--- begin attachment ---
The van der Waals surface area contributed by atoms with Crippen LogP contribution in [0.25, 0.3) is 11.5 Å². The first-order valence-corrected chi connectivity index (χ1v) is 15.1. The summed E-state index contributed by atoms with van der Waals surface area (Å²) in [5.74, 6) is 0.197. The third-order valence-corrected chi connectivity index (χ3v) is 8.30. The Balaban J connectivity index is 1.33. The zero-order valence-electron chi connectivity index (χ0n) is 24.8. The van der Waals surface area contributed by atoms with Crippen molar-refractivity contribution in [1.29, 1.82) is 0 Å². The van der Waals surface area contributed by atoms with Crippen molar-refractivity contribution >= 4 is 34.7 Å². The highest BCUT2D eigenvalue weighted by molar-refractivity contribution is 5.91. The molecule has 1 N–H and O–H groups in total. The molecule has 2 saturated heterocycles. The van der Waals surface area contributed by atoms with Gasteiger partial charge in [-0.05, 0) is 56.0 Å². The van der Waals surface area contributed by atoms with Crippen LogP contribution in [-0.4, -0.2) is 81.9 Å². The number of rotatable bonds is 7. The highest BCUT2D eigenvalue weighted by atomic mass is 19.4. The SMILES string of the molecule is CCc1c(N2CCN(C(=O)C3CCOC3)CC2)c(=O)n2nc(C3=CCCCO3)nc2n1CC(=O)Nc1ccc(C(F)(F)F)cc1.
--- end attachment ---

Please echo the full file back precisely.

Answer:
The van der Waals surface area contributed by atoms with Crippen LogP contribution in [0.25, 0.3) is 11.5 Å². The first-order valence-corrected chi connectivity index (χ1v) is 15.1. The summed E-state index contributed by atoms with van der Waals surface area (Å²) in [5.74, 6) is 0.197. The third-order valence-corrected chi connectivity index (χ3v) is 8.30. The Balaban J connectivity index is 1.33. The zero-order valence-electron chi connectivity index (χ0n) is 24.8. The van der Waals surface area contributed by atoms with Crippen molar-refractivity contribution in [1.29, 1.82) is 0 Å². The van der Waals surface area contributed by atoms with Crippen molar-refractivity contribution >= 4 is 34.7 Å². The highest BCUT2D eigenvalue weighted by molar-refractivity contribution is 5.91. The molecule has 1 N–H and O–H groups in total. The molecule has 2 saturated heterocycles. The van der Waals surface area contributed by atoms with Gasteiger partial charge in [-0.05, 0) is 56.0 Å². The van der Waals surface area contributed by atoms with Crippen LogP contribution in [-0.4, -0.2) is 81.9 Å². The number of rotatable bonds is 7. The highest BCUT2D eigenvalue weighted by atomic mass is 19.4. The SMILES string of the molecule is CCc1c(N2CCN(C(=O)C3CCOC3)CC2)c(=O)n2nc(C3=CCCCO3)nc2n1CC(=O)Nc1ccc(C(F)(F)F)cc1.